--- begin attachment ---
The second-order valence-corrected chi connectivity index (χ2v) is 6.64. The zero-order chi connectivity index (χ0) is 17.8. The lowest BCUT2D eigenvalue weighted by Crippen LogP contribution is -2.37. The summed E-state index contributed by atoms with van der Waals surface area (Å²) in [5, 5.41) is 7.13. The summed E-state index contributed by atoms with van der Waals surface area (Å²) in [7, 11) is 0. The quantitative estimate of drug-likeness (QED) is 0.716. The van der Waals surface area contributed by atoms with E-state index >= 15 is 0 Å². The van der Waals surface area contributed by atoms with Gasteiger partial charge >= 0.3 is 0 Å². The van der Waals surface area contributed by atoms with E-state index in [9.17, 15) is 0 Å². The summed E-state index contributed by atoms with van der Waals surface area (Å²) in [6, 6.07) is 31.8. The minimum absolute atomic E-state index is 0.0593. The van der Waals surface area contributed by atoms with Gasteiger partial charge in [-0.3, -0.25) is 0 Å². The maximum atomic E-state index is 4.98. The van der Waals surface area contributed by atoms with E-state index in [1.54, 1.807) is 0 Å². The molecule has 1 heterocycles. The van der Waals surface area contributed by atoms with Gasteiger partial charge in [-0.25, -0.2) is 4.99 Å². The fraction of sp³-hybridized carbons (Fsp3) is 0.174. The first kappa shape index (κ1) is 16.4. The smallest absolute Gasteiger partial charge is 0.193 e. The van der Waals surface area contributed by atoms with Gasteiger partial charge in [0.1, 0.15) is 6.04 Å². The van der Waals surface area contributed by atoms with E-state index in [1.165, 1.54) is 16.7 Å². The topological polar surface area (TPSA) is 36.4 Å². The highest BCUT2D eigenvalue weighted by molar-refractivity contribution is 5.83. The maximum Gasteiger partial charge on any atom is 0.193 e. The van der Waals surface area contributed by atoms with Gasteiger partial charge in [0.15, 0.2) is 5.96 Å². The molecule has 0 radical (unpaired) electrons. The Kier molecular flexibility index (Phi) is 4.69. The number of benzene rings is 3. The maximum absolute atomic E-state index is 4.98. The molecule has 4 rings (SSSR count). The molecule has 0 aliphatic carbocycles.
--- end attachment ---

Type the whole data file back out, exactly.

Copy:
The second-order valence-corrected chi connectivity index (χ2v) is 6.64. The zero-order chi connectivity index (χ0) is 17.8. The lowest BCUT2D eigenvalue weighted by Crippen LogP contribution is -2.37. The summed E-state index contributed by atoms with van der Waals surface area (Å²) in [5, 5.41) is 7.13. The summed E-state index contributed by atoms with van der Waals surface area (Å²) in [7, 11) is 0. The quantitative estimate of drug-likeness (QED) is 0.716. The van der Waals surface area contributed by atoms with E-state index >= 15 is 0 Å². The van der Waals surface area contributed by atoms with Gasteiger partial charge >= 0.3 is 0 Å². The van der Waals surface area contributed by atoms with E-state index in [9.17, 15) is 0 Å². The summed E-state index contributed by atoms with van der Waals surface area (Å²) in [6, 6.07) is 31.8. The minimum absolute atomic E-state index is 0.0593. The van der Waals surface area contributed by atoms with Gasteiger partial charge in [-0.3, -0.25) is 0 Å². The maximum atomic E-state index is 4.98. The van der Waals surface area contributed by atoms with E-state index in [1.54, 1.807) is 0 Å². The molecule has 1 heterocycles. The van der Waals surface area contributed by atoms with Gasteiger partial charge in [-0.25, -0.2) is 4.99 Å². The fraction of sp³-hybridized carbons (Fsp3) is 0.174. The first kappa shape index (κ1) is 16.4. The smallest absolute Gasteiger partial charge is 0.193 e. The van der Waals surface area contributed by atoms with Gasteiger partial charge in [0.1, 0.15) is 6.04 Å². The van der Waals surface area contributed by atoms with E-state index in [1.165, 1.54) is 16.7 Å². The topological polar surface area (TPSA) is 36.4 Å². The highest BCUT2D eigenvalue weighted by molar-refractivity contribution is 5.83. The maximum Gasteiger partial charge on any atom is 0.193 e. The van der Waals surface area contributed by atoms with Gasteiger partial charge in [0.15, 0.2) is 5.96 Å². The molecule has 0 radical (unpaired) electrons. The Kier molecular flexibility index (Phi) is 4.69. The number of benzene rings is 3. The maximum absolute atomic E-state index is 4.98. The molecule has 4 rings (SSSR count). The molecule has 0 aliphatic carbocycles.